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Gifts for the Unemployed

A Commentary By Froma Harrop

Tuesday, December 20, 2011

To many rational economists, holiday gift-giving is "an orgy of wealth-destruction," writes Dan Ariely in The Wall Street Journal. A behavioral economist at Duke University, Ariely makes pro-gifting arguments while acknowledging the bah-humbug view, which goes as follows: Givers often spend money on things others don't necessarily want, and the recipients frequently think the present cost less than the price actually paid for it. 'Tis more rational to give cash.

For our unemployed friends and relatives, the rational case for giving presents, cash or otherwise, seems stronger. Those needing jobs may have cut spending to the bone. We can give them things they really want and need -- and that don't cost us much. Socks are the classic example. I like to offer my jobless friends the little luxuries that they have done without, such as a subscription to a cooking magazine or gift card for Starbucks. A gift card is almost the same as giving cash. Rational economists would applaud.

What Ariely calls "paternalistic gifts" might be especially suited for the unemployed. Paternalistic gifts, he explains, are "things you think somebody else should have," as opposed to what they crave. But I'd be careful with potential "message" gifts, such as books on resume writing or, for men, a tie for job interviews. It may suggest that the recipients are clueless or haven't been trying hard enough to find work. Recipients might bristle at the presumption if they had, or the implied criticism if they hadn't.

For the jobless who have been paying attention to recent political debates, I can think of a very thoughtful present that costs nothing: A vow to support policies that expand health coverage. Let me explain.

One of the groups with the highest unemployment is young soldiers returning from Iraq and Afghanistan. The unemployment rate among veterans ages 20 to 24 is an astounding 30 percent. This is double the already high jobless rate of their non-veteran contemporaries and well above that of older former soldiers.

Another suffering group is baby boomers ages 55 to 64. Over 17 percent of them are involuntarily unemployed, can only find part-time work or have given up looking, according to the Labor Department.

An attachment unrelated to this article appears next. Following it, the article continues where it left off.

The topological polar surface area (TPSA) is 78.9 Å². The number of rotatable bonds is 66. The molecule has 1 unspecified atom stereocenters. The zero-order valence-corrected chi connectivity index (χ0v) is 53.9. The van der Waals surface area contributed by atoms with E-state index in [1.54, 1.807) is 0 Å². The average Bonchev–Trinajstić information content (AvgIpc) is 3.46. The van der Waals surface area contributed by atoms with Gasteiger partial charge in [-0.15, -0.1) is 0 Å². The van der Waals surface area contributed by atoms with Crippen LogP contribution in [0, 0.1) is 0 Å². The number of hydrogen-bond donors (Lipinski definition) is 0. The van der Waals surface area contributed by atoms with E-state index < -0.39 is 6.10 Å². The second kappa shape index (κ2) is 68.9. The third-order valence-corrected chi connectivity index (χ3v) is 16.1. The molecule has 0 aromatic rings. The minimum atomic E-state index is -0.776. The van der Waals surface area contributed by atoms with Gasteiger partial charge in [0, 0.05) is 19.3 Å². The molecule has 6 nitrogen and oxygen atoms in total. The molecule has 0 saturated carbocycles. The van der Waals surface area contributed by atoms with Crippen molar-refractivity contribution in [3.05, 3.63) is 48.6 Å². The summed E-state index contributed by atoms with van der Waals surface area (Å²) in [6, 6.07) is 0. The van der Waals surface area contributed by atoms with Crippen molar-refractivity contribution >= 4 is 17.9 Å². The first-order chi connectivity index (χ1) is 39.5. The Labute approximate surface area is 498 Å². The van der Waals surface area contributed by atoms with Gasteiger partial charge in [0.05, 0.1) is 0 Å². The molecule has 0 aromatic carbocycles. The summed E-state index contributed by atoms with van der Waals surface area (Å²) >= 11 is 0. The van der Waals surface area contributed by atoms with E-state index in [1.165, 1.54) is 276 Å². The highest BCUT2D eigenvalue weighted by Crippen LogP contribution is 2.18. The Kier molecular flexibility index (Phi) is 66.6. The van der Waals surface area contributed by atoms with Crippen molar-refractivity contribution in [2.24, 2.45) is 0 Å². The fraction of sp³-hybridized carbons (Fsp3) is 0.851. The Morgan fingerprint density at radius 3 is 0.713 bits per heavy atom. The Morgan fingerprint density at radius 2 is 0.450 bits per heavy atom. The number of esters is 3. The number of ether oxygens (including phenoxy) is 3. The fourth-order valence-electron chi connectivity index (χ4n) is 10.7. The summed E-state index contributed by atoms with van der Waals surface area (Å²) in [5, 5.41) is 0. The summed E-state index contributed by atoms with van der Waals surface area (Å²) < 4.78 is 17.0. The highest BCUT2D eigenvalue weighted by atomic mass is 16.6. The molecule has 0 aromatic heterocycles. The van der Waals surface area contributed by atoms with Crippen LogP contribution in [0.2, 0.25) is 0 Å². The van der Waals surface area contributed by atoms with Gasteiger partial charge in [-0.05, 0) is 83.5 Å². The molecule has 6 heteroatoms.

The young soldiers reportedly don't get hired because skills honed on the battlefield do not translate to what's needed in the office cubicle -- or so some employers believe. The boomers reportedly don't get chosen because they are deemed too expensive, and one of those expenses might be costlier medical needs.

Here's how expanded health coverage would benefit both groups: Many older workers could afford the daily expenses of retiring but hang in there for fear of losing company health benefits before they reach the Medicare safe harbor of age 65. (True, some older workers are holding onto their jobs with 11 fingers because of poor financial planning and the decline in middle-class compensation.)

Lower the Medicare age to 60, and millions would probably dance off into retirement or start their own businesses. That would open or create positions for young workers, including veterans. Guaranteeing health coverage for everyone -- let's see how "Obamacare" progresses -- would set off an explosion of entrepreneurial spirit among the entire working population. (Adults who don't mind risk-taking often draw the line at their children's health coverage.)

But our backward political system isn't talking about lowering the Medicare age, but raising it to 67. Some rational economists might see tightening eligibility as a way to shrink a government bent on wealth-destruction. I see it as dropping a boulder in the path of private wealth-construction. And since it's the holiday season, let's call it something else: "irrational gift-taking-away."

COPYRIGHT 2011 THE PROVIDENCE JOURNAL CO.

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